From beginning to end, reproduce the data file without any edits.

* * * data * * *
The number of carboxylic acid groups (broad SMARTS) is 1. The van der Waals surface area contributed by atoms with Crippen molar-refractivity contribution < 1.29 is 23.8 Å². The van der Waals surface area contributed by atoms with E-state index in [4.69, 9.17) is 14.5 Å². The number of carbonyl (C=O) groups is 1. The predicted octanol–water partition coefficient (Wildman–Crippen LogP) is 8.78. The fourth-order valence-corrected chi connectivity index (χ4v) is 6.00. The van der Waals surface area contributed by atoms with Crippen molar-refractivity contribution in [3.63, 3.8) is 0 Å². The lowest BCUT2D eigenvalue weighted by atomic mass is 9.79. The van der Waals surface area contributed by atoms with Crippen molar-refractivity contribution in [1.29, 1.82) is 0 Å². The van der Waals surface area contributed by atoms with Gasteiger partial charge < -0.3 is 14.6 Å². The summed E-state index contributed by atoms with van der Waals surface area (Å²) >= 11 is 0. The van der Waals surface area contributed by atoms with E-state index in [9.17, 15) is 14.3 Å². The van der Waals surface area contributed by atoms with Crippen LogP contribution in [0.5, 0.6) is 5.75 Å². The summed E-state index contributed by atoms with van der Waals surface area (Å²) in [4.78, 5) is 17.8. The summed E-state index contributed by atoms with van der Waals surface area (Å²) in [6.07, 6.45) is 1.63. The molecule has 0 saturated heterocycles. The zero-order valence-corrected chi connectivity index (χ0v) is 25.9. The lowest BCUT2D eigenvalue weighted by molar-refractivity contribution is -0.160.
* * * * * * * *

The number of carboxylic acid groups (broad SMARTS) is 1. The van der Waals surface area contributed by atoms with Crippen molar-refractivity contribution < 1.29 is 23.8 Å². The van der Waals surface area contributed by atoms with E-state index in [4.69, 9.17) is 14.5 Å². The number of carbonyl (C=O) groups is 1. The predicted octanol–water partition coefficient (Wildman–Crippen LogP) is 8.78. The fourth-order valence-corrected chi connectivity index (χ4v) is 6.00. The van der Waals surface area contributed by atoms with Crippen molar-refractivity contribution in [3.63, 3.8) is 0 Å². The lowest BCUT2D eigenvalue weighted by atomic mass is 9.79. The van der Waals surface area contributed by atoms with Crippen molar-refractivity contribution in [1.29, 1.82) is 0 Å². The van der Waals surface area contributed by atoms with Gasteiger partial charge < -0.3 is 14.6 Å². The summed E-state index contributed by atoms with van der Waals surface area (Å²) >= 11 is 0. The van der Waals surface area contributed by atoms with E-state index in [9.17, 15) is 14.3 Å². The van der Waals surface area contributed by atoms with Crippen LogP contribution in [0.5, 0.6) is 5.75 Å². The summed E-state index contributed by atoms with van der Waals surface area (Å²) in [4.78, 5) is 17.8. The summed E-state index contributed by atoms with van der Waals surface area (Å²) in [6.07, 6.45) is 1.63. The molecule has 0 saturated heterocycles. The zero-order valence-corrected chi connectivity index (χ0v) is 25.9. The lowest BCUT2D eigenvalue weighted by molar-refractivity contribution is -0.160.